Southern Resident Killer Whale L112 Stranding Progress Report 1
The Northwest Region Marine Mammal Stranding Network, administered by NOAA Fisheries Protected Resources Division in Seattle, Wash., is investigating the death of a juvenile killer whale.
April 2, 2012 — The Northwest Region Marine Mammal Stranding Network, administered by NOAA Fisheries Protected Resources Division in Seattle, Wash., is investigating the death of a juvenile killer whale that stranded on Washington State’s Long Beach Peninsula on Feb. 11, 2012. The whale was tentatively identified as L-112, based on a comparison of its external markings with a photographic catalogue of known whales. L112 was part of the L4 matriline of L pod of the Southern Resident killer whale population, a species listed as endangered under the Endangered Species Act.
Several organizations belonging to the Stranding Network are participating in the stranding investigation, including Dr. Deborah Duffield, Portland State University; Jessie Huggins, Cascadia Research Collective; Dyanna Lambourn, Washington Department of Fish and Wildlife Marine Mammal Investigations; Amy Traxler, The Whale Museum; Dr. Joe Gaydos, University of California SeaDoc Society; and Dr. Stephen Raverty, Animal Health Center in British Columbia.
Portland State University, Washington Department of Fish and Wildlife, and Cascadia Research Collective conducted the post-mortem examination of the whale in the field on Feb. 12, 2012. The team collected morphometric data, photographs and tissues for analysis. Samples were submitted for genetic analysis to confirm the whale’s identification as a Southern Resident. Observations indicate the animal was moderately decomposed, but likely dead for less than a week when found. The investigative team has not yet determined a cause of death for this animal, but examiners found extensive hemorrhage in the soft tissues of the chest, head and right side of the body. Photographs from the examination and a preliminary report of observations by the field team are posted on the Cascadia Research website.
The head was collected, frozen, and scanned at the VCA Veterinary Specialty Center of Seattle. The computed tomography (CT) data collected by the scanner are being analyzed by veterinary radiologists Dr. Tori Mcklveen, VCA, and Dr. Sophie Dennison-Gibby, NOAA Fisheries. After scanning, Dr. Gaydos and Dyanna Lambourn led a team that performed a forensic dissection of the head at the Friday Harbor Laboratory March 6-7, 2012.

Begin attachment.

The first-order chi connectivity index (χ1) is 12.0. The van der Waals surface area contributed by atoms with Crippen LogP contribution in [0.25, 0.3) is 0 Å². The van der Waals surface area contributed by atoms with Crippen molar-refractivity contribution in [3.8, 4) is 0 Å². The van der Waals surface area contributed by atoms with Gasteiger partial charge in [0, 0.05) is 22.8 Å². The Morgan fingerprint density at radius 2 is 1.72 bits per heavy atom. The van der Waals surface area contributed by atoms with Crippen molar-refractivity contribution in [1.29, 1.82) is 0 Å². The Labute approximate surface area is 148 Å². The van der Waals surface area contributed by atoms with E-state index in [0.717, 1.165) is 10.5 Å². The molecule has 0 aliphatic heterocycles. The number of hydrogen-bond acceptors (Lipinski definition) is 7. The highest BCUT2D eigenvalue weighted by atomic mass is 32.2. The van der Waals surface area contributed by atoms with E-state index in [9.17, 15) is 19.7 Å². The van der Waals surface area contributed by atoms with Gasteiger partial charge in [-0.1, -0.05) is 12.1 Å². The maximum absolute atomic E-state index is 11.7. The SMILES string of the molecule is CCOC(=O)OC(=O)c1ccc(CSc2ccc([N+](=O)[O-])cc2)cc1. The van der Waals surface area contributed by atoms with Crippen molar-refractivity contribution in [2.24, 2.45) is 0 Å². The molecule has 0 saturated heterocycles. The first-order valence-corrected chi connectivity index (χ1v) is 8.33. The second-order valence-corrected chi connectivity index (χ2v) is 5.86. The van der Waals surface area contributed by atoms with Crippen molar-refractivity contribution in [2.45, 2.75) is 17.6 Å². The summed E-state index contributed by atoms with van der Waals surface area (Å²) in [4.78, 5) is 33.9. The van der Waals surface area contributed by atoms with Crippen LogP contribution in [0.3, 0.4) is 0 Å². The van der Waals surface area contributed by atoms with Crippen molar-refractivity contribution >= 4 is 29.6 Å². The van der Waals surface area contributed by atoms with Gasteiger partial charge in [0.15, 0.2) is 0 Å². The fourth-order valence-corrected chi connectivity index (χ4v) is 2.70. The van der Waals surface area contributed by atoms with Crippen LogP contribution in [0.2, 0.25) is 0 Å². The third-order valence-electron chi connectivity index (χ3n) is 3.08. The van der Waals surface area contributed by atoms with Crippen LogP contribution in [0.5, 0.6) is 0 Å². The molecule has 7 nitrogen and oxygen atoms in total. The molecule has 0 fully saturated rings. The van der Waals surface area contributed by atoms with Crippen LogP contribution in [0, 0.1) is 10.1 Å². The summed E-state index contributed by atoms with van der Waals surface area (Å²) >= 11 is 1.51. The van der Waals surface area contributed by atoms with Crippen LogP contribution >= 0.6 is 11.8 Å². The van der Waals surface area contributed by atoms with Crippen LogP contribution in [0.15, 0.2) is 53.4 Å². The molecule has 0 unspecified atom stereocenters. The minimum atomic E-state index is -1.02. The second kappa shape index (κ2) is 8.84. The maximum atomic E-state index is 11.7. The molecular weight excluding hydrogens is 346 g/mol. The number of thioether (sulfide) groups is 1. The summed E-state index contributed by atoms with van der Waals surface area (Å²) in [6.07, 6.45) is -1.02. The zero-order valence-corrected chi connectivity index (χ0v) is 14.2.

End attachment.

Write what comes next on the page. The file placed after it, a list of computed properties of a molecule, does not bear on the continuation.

The skeletal remains from the field examination were transferred to the Whale Museum for further cleaning and examination. Over a three-day period in mid-February, the flesh adhering to the bones was removed and the bones were secured to racks to be cleaned in sea water. During handling, museum staff examined the bones for any obvious fractures, but none were found.
After soaking, the bones will be further cleaned, dried, and re-examined. Any minor fractures that are found will be documented, photographed, and noted in the final examination report. The Whale Museum has requested authorization from NOAA to retain L-112’s skeleton and skull to be used for exhibit and educational purposes at the museum.
Based on the approximate date of death, NOAA Fisheries and the NOAA Hazardous Materials Response Division reviewed environmental data from early February. They found that prevailing wind and currents between Feb. 1 and Feb. 11 were predominantly from the south. Local current conditions are largely influenced by eddies flowing northward from the mouth of the Columbia River. This indicates that the animal likely died near the Columbia River or to the south, and could have drifted a substantial distance before being cast ashore on Long Beach. Other environmental factors being researched include earthquakes and whether they could cause trauma or disorientation, and sea surface temperature. Diet studies are underway to further investigate winter feeding habits.
We're seeking information from a variety of sources in an attempt to identify whether human activities may have contributed to the injuries we observed. Communication with the U.S. Navy, Canadian Navy, U.S. Coast Guard, U.S. Air Force, and fisheries managers is on-going or being initiated. NOAA Fisheries has reviewed reports received by the Marine Mammal Authorization Program from commercial fishing vessels between January and February 2012, and found that no incidental mortality or injuries involving killer whale(s) were reported anywhere on the West Coast during this period.
Cascadia Research Collective is managing distribution of samples, sample data, and the dissemination of results to the investigation team. Parasites, bacteriology, and food habit samples have been sent to several labs for analysis and results are pending. Oregon State University School of Veterinary Medicine and Dr. Raverty will analyze histopathology samples collected during the post mortem examination and head dissection. The results of these analyses, which are likely to take several weeks to compile, will be used to supplement the preliminary findings from the field examinations and compiled into a report, possibly for publication. Submission of contaminant, virology, and biotoxin samples is pending.
Information collected by the Stranding Network and NOAA Fisheries Protected Resources is being shared with the NOAA Fisheries Office for Law Enforcement, which is conducting an independent enforcement investigation of the event. Direct media inquiries for this case to Brian Gorman of NOAA Public Affairs, 206-526-6613. He’ll provide updates as information becomes available.